1 I have a message from God in my heart
concerning the sinfulness of the wicked:
There is no fear of God
before their eyes.
2 In their own eyes they flatter themselves
too much to detect or hate their sin.
3 The words of their mouths are wicked and deceitful;
they fail to act wisely or do good.
4 Even on their beds they plot evil;
they commit themselves to a sinful course
and do not reject what is wrong.
5 Your love, Lord, reaches to the heavens,
your faithfulness to the skies.
6 Your righteousness is like the highest mountains,
your justice like the great deep.
You, Lord, preserve both people and animals.
7 How priceless is your unfailing love, O God!
People take refuge in the shadow of your wings.
8 They feast on the abundance of your house;
you give them drink from your river of delights.
9 For with you is the fountain of life;
in your light we see light.
10 Continue your love to those who know you,
your righteousness to the upright in heart.
11 May the foot of the proud not come against me,
nor the hand of the wicked drive me away.
12 See how the evildoers lie fallen—
thrown down, not able to rise!
In their own eyes they flatter themselves too much to detect or hate their sin… We live in a world where the message is very much, ‘Do what seems right to you’. There is no sense of the deep mourning over our sinfulness that Jesus speaks about in Matthew 5 (vv 4 & 6). I’m not sure, if I look at my own life, that I am sorry enough about my own sinfulness. Do I mourn it? Is my own heart grieved by it? Or do I just skate over the surface of it, refusing to look too closely in case I have to make a change? Because if I did look, I’d see how much my selfishness, my thoughtlessness, my disobedience breaks God’s heart. We have become anaesthetised to our own sin.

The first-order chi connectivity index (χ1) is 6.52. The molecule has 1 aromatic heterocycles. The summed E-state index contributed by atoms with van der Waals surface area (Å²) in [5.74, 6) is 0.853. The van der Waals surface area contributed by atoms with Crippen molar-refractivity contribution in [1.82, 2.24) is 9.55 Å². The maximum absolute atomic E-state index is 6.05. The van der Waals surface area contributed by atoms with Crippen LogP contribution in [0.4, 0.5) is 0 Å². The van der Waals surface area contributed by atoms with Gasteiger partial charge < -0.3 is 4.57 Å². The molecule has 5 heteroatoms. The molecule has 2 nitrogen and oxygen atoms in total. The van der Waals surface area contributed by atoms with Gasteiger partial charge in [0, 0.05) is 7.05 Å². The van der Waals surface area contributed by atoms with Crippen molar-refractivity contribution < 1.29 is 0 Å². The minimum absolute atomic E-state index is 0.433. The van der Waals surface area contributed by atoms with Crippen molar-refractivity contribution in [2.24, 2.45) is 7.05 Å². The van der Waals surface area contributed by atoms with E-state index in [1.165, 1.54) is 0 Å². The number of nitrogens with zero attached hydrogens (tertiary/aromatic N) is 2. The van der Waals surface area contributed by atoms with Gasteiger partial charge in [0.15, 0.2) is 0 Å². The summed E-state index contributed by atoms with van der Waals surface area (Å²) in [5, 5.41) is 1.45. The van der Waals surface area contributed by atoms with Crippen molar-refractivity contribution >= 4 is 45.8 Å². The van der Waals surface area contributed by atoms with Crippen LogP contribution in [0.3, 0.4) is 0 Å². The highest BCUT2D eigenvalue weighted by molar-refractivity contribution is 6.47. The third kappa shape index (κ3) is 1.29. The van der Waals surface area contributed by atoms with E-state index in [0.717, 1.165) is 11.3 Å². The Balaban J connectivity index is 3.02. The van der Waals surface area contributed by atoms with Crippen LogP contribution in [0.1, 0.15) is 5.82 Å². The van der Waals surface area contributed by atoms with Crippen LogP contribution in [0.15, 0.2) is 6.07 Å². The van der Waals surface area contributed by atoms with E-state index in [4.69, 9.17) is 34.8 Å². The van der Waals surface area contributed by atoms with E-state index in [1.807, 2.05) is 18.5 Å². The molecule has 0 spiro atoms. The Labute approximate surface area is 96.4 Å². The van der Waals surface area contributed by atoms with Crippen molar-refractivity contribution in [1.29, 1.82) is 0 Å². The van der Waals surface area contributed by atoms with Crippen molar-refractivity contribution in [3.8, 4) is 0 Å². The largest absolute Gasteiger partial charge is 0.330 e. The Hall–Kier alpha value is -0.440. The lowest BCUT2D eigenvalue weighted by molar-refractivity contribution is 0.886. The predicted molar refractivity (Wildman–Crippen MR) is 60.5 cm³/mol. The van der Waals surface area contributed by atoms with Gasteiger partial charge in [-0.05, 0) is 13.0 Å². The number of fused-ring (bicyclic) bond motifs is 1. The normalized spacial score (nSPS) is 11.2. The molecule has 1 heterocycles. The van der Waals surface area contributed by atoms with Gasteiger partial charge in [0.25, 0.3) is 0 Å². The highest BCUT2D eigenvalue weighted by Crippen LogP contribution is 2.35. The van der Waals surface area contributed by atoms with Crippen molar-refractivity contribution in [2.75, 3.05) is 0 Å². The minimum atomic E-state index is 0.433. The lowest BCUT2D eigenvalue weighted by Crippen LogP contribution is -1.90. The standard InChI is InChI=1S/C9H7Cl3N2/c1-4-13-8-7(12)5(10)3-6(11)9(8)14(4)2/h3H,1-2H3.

Yet God doesn’t reject us. He continues to love us, to display his faithfulness to us, to preserve our life. He offers us shelter under his wings and spreads out an abundance of good things before us. How gracious is our God!
Questions for thought and discussion
Where have you become anaesthetised to your own sin?
How can we help the young people we walk alongside to have a healthy attitude to mourning their own sin?